User Account Control
As noted in our look at the earlier beta, Microsoft has tweaked User Account Control in some important ways that should go a long way toward addressing many Vista haters' complaints. It now offers four levels of protection: always notify, notify only when programs try to make changes (this is the default), notify when programs try to make changes but don't dim the screen (my preference), and never notify. I won't win many allies by saying this, but the setting I was hoping to see added to this list is an option to require a password when programs try to make changes, which would add a level of actual security to UAC: Any fool with access to your computer can click Continue, but requiring an admin password would add a meaningful level of security. This missing feature is standard on more-secure operating systems such as Linux, and it would be a worthwhile (though admittedly unpopular) addition. In any case, having four options built in is a major step up from the old Vista UAC workarounds.
Windows 7 adds a few networking improvements that Vista and XP lacked. One of the most significant of these is HomeGroups, which give structure to the process of sharing devices and media files over a home network. Setting up a HomeGroup between two or more Windows 7 PCs automates the sharing of Libraries (collections of pictures, music files, movies, or documents), printers, and storage devices. Windows 7 also increases the number of SMB network connections that you can have in a single network.
Setting up a HomeGroup needn't put all of your systems at risk, it seems. When you create one, Windows generates a secure passkey that you must enter on every system that you add to the HomeGroup, which should help keep interlopers from reaching your shared files and devices, even if they manage to get onto your wireless network.
In our last trial of Windows 7, we had no opportunity to perform a full upgrade from Vista--an experience that will be important to many people who want to try out the 7 beta or to upgrade their own systems to 7 from XP or Vista. If no news is good news, I'm pleased to report that my own upgrade went off without a hitch. The actual install time was roughly 40 minutes, and the system rebooted more times than seemed necessary for a simple OS upgrade, but the final result was a fully functional installation. Even my AVG antivirus continued to function normally, which came as a welcome surprise.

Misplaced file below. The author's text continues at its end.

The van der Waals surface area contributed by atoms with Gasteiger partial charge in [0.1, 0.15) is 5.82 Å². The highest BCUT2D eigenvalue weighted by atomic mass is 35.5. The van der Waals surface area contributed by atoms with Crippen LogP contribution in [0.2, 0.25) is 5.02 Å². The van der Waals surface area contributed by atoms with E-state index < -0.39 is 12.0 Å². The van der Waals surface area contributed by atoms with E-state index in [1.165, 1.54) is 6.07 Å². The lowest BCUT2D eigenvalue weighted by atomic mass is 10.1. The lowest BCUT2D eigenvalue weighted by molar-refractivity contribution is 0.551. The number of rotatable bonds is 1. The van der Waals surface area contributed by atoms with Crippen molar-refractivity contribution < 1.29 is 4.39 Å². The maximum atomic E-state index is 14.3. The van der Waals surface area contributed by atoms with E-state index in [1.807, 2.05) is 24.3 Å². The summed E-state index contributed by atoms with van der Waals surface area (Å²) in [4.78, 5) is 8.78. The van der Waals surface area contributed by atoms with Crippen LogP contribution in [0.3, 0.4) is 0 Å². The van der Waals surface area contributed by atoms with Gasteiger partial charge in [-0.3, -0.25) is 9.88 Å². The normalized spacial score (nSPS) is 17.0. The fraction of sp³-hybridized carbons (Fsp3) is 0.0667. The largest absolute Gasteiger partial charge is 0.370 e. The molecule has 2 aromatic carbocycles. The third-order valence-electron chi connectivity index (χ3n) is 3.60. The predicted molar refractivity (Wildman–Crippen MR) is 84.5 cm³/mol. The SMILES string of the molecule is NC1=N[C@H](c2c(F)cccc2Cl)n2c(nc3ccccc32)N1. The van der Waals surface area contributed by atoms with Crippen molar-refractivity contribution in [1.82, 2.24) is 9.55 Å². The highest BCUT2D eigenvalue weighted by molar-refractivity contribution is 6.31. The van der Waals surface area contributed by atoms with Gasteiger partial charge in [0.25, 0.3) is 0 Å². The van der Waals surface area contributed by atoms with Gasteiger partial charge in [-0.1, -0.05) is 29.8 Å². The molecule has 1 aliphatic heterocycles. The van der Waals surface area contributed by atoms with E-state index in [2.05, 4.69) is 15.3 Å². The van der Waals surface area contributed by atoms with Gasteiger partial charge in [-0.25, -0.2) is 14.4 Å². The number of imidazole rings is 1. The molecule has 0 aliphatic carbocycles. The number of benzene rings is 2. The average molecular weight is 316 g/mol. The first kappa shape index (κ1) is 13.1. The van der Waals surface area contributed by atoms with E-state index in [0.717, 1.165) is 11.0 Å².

Of course, I'm running the new OS on a test machine that I use primarily for trying out things like this, and it isn't exactly laden with media files and applications. In coming weeks, we'll try the beta out on additional systems with a range of installed apps and files to see how the upgrade goes on machines with more-complicated software loads.
The biggest question on everyone's mind is whether Windows 7 introduces much-needed performance improvements over Vista. I can't answer that question based on one day of subjective use, but I can say that it seems a little faster. Throughout the OS, windows open faster, apps seem to launch more quickly, and the interface seems a little snappier than it was with my Vista installation on the same machine a few hours ago. Startup is a bit quicker, too, getting me from power-on to fully booted in about 74 seconds, versus 87 seconds prior to the upgrade. This comparison is totally unscientific, mind you, and we'll do more extensive testing in the PC World Test Center soon. But my first impression was that Windows 7 generally outperformed Vista on the hardware I used.
Try It For Yourself
So that's my take on my first day with Windows 7. But you don't have to rely on my opinion alone. If you're curious, have lots of free time, and want to conduct your own research and reach your own conclusions about the upcoming Windows OS, read our guide to getting Windows 7 beta for yourself. The DVD images are large and will generally take a few hours to download and install, but there's nothing quite like taking an advance look at the next generation of your OS. If you decide to check it out, let us know what you think of it by dropping a note in our comments section below. Ultimately, it's you, the end users, not us the critics, who will decide whether Windows 7 is the bomb or a dud.